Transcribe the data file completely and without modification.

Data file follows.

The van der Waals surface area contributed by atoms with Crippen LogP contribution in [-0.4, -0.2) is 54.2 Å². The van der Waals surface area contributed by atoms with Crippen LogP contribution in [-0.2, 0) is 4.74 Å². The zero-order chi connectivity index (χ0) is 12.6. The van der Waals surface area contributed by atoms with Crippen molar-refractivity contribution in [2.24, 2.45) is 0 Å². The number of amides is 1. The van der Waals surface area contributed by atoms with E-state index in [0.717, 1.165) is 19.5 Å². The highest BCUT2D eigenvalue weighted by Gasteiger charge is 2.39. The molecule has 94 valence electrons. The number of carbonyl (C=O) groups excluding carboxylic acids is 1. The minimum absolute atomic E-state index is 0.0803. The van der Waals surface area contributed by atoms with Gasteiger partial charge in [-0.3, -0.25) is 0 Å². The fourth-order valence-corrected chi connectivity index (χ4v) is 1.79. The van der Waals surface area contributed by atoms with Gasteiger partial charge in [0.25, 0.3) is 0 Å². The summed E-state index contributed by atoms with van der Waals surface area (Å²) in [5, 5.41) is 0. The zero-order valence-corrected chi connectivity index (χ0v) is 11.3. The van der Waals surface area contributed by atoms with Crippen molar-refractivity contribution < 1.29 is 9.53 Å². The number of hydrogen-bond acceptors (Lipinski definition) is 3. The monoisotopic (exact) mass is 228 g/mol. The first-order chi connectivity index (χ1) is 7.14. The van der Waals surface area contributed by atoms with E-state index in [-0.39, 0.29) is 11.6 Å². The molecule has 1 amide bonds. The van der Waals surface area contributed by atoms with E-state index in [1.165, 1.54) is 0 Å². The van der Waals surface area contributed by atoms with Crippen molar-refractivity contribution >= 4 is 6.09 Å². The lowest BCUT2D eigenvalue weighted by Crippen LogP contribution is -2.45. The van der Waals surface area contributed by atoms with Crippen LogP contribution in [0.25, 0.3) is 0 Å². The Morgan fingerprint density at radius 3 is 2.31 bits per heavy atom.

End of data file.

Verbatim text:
The van der Waals surface area contributed by atoms with Crippen LogP contribution in [-0.4, -0.2) is 54.2 Å². The van der Waals surface area contributed by atoms with Crippen LogP contribution in [-0.2, 0) is 4.74 Å². The zero-order chi connectivity index (χ0) is 12.6. The van der Waals surface area contributed by atoms with Crippen molar-refractivity contribution in [2.24, 2.45) is 0 Å². The number of amides is 1. The van der Waals surface area contributed by atoms with E-state index in [0.717, 1.165) is 19.5 Å². The highest BCUT2D eigenvalue weighted by Gasteiger charge is 2.39. The molecule has 94 valence electrons. The number of carbonyl (C=O) groups excluding carboxylic acids is 1. The minimum absolute atomic E-state index is 0.0803. The van der Waals surface area contributed by atoms with Gasteiger partial charge in [-0.3, -0.25) is 0 Å². The fourth-order valence-corrected chi connectivity index (χ4v) is 1.79. The van der Waals surface area contributed by atoms with Gasteiger partial charge in [0.25, 0.3) is 0 Å². The summed E-state index contributed by atoms with van der Waals surface area (Å²) in [5, 5.41) is 0. The zero-order valence-corrected chi connectivity index (χ0v) is 11.3. The van der Waals surface area contributed by atoms with Crippen molar-refractivity contribution < 1.29 is 9.53 Å². The number of hydrogen-bond acceptors (Lipinski definition) is 3. The monoisotopic (exact) mass is 228 g/mol. The first-order chi connectivity index (χ1) is 7.14. The van der Waals surface area contributed by atoms with E-state index in [-0.39, 0.29) is 11.6 Å². The molecule has 1 amide bonds. The van der Waals surface area contributed by atoms with E-state index in [1.165, 1.54) is 0 Å². The van der Waals surface area contributed by atoms with Crippen molar-refractivity contribution >= 4 is 6.09 Å². The lowest BCUT2D eigenvalue weighted by Crippen LogP contribution is -2.45. The van der Waals surface area contributed by atoms with Crippen LogP contribution in [0.25, 0.3) is 0 Å². The Morgan fingerprint density at radius 3 is 2.31 bits per heavy atom.